“Well, I don’t know—I guess in the last year I spent so much time realizing that there’s not one way to live a good life.  People come from different circumstances and situations and I think everyone’s just doing their best sometimes—and I can’t stand people who can’t see that.  Does that make sense?” 

I laughed, the alcohol finally made me feel hazy.  “I’m sorry, if I’m rambling.”

He scratched his head, “No, not at all…yeah I get that.”

“For me,” he said, “I don’t like it when people waste food.”

“Oh no!”  I joked, scraping the left overs on my plate, and he laughed.  I scooped up the remaining potato crumbs and licked my spoon.  “Do you hate me now?”  I pouted.

He grabbed my hand and I dropped the spoon.  I was looking directly at him then.  We didn’t say anything, knowing full well what was going to happen next.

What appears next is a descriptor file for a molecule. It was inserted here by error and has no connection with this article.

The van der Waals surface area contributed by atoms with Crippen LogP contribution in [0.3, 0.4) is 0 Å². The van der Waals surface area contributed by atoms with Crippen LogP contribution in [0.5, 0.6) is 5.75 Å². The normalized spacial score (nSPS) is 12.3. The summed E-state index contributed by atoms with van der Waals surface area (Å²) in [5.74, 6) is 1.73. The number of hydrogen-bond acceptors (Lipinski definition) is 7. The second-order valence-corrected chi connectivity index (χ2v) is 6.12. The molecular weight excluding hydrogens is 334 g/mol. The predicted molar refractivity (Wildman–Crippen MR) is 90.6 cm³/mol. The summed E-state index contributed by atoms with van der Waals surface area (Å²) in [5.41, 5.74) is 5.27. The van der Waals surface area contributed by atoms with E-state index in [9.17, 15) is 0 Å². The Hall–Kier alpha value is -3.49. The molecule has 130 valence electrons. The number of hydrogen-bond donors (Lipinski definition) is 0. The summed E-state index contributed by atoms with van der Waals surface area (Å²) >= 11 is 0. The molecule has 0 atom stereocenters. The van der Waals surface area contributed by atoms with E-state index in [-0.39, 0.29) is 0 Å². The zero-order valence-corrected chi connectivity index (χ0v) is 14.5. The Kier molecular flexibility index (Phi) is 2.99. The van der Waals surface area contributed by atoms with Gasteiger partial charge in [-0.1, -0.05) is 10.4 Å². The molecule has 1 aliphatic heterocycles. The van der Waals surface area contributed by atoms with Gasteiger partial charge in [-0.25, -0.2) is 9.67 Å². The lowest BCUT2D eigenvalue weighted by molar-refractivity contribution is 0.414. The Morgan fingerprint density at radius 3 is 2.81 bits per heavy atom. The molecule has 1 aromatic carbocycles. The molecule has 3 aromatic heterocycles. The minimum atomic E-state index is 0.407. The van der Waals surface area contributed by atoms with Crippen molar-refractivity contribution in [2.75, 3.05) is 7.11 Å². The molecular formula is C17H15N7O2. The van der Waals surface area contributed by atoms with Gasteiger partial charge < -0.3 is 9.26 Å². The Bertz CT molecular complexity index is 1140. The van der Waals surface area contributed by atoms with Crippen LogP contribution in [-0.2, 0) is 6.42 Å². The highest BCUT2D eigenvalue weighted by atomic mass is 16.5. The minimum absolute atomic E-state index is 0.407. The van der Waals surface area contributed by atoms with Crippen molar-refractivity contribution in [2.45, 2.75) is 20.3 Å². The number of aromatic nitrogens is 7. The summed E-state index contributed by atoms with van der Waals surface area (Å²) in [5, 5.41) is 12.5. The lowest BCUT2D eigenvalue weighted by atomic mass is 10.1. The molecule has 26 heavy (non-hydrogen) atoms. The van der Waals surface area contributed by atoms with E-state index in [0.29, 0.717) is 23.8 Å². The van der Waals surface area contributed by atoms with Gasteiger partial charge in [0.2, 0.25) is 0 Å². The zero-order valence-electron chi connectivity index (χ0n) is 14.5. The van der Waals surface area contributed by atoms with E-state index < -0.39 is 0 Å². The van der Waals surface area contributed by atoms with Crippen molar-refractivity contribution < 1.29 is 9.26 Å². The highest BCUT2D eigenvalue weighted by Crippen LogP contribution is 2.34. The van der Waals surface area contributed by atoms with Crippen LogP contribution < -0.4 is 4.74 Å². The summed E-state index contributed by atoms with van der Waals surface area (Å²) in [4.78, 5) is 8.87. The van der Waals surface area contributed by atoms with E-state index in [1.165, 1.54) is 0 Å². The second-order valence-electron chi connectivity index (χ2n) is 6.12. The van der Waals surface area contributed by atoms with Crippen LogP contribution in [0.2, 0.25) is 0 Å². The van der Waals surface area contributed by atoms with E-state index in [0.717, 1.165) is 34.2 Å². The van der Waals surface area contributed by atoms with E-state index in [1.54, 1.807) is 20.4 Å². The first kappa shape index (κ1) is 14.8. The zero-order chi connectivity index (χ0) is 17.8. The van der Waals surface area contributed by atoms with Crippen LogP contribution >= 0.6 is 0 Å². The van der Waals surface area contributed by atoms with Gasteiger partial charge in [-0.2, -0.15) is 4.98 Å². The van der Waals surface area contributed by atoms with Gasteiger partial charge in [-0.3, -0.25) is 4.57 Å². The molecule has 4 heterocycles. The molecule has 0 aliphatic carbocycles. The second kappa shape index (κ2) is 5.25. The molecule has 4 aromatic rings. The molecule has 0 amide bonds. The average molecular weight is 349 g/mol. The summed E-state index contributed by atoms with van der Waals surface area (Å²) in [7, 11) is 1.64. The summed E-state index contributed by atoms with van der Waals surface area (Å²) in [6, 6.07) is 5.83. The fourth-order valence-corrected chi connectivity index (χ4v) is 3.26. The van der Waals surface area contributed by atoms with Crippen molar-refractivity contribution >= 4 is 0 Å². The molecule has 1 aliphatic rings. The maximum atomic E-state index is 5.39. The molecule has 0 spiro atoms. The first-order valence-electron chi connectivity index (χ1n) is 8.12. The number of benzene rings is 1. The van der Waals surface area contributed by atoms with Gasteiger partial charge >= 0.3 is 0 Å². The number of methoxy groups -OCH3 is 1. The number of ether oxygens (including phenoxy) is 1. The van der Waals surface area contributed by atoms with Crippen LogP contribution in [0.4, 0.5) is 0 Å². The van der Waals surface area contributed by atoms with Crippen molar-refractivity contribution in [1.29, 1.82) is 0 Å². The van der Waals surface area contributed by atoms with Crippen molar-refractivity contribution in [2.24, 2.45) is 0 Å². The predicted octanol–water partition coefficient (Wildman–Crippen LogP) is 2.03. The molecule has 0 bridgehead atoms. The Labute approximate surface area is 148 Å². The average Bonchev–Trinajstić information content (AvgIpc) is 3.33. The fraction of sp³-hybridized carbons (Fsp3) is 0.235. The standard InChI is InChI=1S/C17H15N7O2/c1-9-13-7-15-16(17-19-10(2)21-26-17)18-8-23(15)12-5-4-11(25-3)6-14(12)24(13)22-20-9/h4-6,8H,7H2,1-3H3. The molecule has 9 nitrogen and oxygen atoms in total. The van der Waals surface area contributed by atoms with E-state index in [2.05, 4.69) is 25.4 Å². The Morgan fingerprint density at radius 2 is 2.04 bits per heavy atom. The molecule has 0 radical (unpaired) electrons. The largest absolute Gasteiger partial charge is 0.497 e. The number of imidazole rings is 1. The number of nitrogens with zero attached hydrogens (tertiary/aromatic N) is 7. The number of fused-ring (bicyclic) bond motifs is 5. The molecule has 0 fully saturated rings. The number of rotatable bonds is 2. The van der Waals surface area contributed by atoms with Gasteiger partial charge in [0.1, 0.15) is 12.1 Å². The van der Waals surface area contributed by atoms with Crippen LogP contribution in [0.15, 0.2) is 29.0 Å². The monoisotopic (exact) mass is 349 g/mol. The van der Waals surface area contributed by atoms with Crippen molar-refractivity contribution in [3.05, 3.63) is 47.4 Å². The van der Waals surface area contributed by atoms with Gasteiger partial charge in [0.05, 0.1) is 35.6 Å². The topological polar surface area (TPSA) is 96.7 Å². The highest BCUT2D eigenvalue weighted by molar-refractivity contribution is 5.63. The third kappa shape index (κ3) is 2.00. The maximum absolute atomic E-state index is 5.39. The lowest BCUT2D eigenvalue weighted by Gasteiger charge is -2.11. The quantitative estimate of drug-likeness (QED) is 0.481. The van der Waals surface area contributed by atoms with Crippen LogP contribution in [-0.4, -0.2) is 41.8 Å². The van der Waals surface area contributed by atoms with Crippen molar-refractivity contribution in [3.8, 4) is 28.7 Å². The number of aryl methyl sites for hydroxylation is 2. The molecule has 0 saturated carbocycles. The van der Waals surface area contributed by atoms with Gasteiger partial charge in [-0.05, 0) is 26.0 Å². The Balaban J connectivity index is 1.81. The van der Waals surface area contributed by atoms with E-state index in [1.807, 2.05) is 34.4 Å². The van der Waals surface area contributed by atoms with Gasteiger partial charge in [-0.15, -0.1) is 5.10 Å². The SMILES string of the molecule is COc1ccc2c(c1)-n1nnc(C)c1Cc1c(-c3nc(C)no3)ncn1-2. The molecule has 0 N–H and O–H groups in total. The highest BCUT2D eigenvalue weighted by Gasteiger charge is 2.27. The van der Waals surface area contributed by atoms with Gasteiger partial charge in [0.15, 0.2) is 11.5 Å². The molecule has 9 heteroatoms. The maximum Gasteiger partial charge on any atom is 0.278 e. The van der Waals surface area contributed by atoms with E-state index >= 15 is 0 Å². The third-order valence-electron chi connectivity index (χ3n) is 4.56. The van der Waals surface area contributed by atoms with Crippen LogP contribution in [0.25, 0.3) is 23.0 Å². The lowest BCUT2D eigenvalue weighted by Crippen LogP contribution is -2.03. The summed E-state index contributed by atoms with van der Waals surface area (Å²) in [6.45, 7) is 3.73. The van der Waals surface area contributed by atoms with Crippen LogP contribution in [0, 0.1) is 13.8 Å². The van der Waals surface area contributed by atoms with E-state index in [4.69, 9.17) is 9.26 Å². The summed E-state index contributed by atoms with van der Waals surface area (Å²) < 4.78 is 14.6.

“Do you mind helping me clean up?”  He asked, finally letting go of my hand.

He did the dishes while I cleared the table.  While he worked up the lather, I stole glances at his back. 

“You like what you see?”  He winked over his shoulder when he caught me staring.

I giggled and pretended to wipe the already clean table. 

“I don’t know what you’re talking about,” I shook my head.

“It’s okay.  I’m a marathon finisher.  I’m pretty hot.”

I rolled my eyes.

He dried his hands and stood there watching me.  Not moving.  Not saying anything.  When I moved to throw the dirty paper towel away, he walked towards me and picked me up into his arms.

“Hey!”  I laughed, dropping the trash on the floor, as I curled my hands around his neck.

“Let’s go to bed,” he whispered into my ear.

I wish I could tell you I remember his name.  I don’t.  Or that I feel bad for forgetting.  The thing is—its deceptive—when you first start to date someone and it’s refreshing to think that someone understands you—but they only see you for what they want you to be.  And I don’t need anyone to tell me who I am or who I should be.  If they don’t understand I’m doing my best, I’m not keeping them around.